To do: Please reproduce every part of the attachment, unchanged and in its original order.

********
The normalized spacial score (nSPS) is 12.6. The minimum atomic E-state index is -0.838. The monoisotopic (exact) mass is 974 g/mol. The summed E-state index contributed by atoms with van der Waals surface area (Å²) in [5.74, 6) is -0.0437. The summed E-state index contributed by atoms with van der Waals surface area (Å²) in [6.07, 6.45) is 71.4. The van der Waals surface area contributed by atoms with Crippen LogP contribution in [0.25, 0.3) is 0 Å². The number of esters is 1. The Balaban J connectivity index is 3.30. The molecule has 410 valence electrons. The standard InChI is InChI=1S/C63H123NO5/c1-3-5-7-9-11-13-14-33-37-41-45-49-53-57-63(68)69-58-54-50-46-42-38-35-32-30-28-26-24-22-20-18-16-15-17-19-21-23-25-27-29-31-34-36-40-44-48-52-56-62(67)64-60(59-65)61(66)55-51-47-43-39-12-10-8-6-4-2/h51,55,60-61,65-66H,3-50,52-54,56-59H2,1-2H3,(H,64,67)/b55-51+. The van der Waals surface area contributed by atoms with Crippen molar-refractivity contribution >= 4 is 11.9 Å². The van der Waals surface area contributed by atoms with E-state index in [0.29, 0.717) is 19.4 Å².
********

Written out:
The normalized spacial score (nSPS) is 12.6. The minimum atomic E-state index is -0.838. The monoisotopic (exact) mass is 974 g/mol. The summed E-state index contributed by atoms with van der Waals surface area (Å²) in [5.74, 6) is -0.0437. The summed E-state index contributed by atoms with van der Waals surface area (Å²) in [6.07, 6.45) is 71.4. The van der Waals surface area contributed by atoms with Crippen LogP contribution in [0.25, 0.3) is 0 Å². The number of esters is 1. The Balaban J connectivity index is 3.30. The molecule has 410 valence electrons. The standard InChI is InChI=1S/C63H123NO5/c1-3-5-7-9-11-13-14-33-37-41-45-49-53-57-63(68)69-58-54-50-46-42-38-35-32-30-28-26-24-22-20-18-16-15-17-19-21-23-25-27-29-31-34-36-40-44-48-52-56-62(67)64-60(59-65)61(66)55-51-47-43-39-12-10-8-6-4-2/h51,55,60-61,65-66H,3-50,52-54,56-59H2,1-2H3,(H,64,67)/b55-51+. The van der Waals surface area contributed by atoms with Crippen molar-refractivity contribution >= 4 is 11.9 Å². The van der Waals surface area contributed by atoms with E-state index in [0.29, 0.717) is 19.4 Å².